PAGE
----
There’s been a lot of buzz in the Twittersphere this morning – well, when Twitter behaves, that is – about a new Twitter-like service, Identi.ca. Launched yesterday, Identi.ca takes the Twitter idea and open sources it, and that alone makes it worth keeping an eye on not just because we can soon expect a world full of Identi.ca installations, but also because it means that business will be able to take the code and run it behind the firewall, finally bringing Twitter-like ambient intimacy to enterprise. (If any businesses are brave enough to experiment, that is!)
In my view, though, being open source isn’t going to be enough of a draw for most people. Even if you assume that the service will turn out to be stable, reliable, richly featured, able to easily import contact lists, and attracts the interest of third party clients like Twitterific and Twhirl, that still won’t be enough to draw people away from Twitter, unless Twitter catastrophically fails. Yes, Twitter’s having significant and annoying problems, but it’s important not to underestimate just how apathetic users can be when it comes to migrating from one social system to another.
What Identi.ca needs to do is to become a cross between Ping.fm, which allows you to posts to multiple social networks, and FriendFeed, which aggregates your output from a variety of tools such as Twitter, Flickr, and Del.icio.us… but with bells on. We need a ‘write once, post anywhere’ system, combined with an ‘aggregate and de-dupe’ system, so that we can all become tool agnostic. Such a system wouldn’t care where you wrote your update, it would distribute it to all the tools you use, and it would aggregate back responses from all your friends, regardless of which system they used at the time.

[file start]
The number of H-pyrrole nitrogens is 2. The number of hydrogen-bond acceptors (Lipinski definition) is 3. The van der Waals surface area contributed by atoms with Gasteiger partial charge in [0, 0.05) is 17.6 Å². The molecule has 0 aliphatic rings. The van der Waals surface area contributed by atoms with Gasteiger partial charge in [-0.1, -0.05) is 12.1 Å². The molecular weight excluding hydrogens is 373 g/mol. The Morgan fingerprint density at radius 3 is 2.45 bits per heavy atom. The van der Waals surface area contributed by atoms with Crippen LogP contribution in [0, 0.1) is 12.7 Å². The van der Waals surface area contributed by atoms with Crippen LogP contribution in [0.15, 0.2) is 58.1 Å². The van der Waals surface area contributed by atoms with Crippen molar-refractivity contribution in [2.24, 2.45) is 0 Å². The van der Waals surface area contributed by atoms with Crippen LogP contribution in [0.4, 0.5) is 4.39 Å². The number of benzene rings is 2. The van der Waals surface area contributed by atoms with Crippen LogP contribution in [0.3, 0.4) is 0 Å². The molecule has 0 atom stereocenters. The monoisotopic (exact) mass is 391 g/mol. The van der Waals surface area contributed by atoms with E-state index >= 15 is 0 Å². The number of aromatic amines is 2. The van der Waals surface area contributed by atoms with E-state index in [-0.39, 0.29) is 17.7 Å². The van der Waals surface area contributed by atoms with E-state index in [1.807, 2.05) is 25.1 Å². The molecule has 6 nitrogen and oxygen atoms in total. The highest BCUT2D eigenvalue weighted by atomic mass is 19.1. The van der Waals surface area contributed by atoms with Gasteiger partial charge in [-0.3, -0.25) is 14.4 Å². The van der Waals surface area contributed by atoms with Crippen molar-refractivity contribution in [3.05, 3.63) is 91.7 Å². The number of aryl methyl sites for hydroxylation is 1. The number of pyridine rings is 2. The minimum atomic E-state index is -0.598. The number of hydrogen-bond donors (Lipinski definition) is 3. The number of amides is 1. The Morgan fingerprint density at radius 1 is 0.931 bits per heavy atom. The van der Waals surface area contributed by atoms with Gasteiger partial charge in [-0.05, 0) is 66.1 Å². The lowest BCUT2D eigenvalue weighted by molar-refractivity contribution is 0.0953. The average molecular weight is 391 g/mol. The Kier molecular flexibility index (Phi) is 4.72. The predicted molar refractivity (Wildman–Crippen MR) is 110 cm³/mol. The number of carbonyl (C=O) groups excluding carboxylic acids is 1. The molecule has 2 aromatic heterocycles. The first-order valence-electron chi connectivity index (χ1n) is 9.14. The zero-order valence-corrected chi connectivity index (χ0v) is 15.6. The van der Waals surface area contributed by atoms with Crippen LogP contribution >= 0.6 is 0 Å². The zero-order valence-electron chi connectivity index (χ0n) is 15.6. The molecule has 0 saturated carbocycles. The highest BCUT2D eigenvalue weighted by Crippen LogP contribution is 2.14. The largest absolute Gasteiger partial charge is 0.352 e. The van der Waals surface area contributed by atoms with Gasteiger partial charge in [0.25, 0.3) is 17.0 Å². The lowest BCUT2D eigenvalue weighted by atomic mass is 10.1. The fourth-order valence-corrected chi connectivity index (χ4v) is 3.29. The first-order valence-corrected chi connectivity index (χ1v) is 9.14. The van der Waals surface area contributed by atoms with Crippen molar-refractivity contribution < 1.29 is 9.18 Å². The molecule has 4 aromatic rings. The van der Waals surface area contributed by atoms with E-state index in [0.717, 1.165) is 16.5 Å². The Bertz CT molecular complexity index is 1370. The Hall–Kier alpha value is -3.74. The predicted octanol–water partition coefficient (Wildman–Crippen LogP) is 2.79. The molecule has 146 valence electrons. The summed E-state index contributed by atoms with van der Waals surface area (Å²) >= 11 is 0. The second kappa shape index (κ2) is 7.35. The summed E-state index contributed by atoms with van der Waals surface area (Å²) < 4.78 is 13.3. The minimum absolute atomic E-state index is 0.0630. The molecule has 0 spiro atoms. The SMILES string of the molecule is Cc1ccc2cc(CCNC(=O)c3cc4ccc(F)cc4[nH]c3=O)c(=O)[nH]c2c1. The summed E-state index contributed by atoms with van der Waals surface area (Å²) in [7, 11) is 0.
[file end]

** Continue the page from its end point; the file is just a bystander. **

I think there are two key parts to such a service: De-duping will be essential if such a system is going to be at all usable. If you post the same message to Twitter, FriendFeed, Plurk and Jaiku, then I don’t want to see it showing up four times in my aggregated feed. Friend list management and grouping is going to be the other key issues. The tedious thing about Identi.ca – or any other such service – is recreating my Twitter friend list, or at least some part of the Twitter/Identi.ca friend lists Venn diagram. This is possibly where something like OpenSocial might come in very handy.
I doubt that such a tool would be simple, and relying on other people’s APIs creates multiple points of failure, but the nice thing would be that if I am posting to all ‘microblogging’ platforms and aggregating them all back again, it won’t matter if one tool goes down for a bit. If Twitter dies, but my update has gone to FriendFeed too, and then pushed back out to my friend’s account that they happen to access via Jaiku, who cares that one route in that network was out of action for a bit? On the other hand, if Identi.ca were to becomes that WOPA-AADD system, then you are rather creating a single point of failure… unless, of course, people were to run multiple installations as nodes in a Skype-like network, which would be possible with open source code. Just a thought.
Whilst I doubt that I’ll be deserting Twitter any time soon, if Identi.ca moves in the right direction it could really make a big difference to how we maintain our online presence.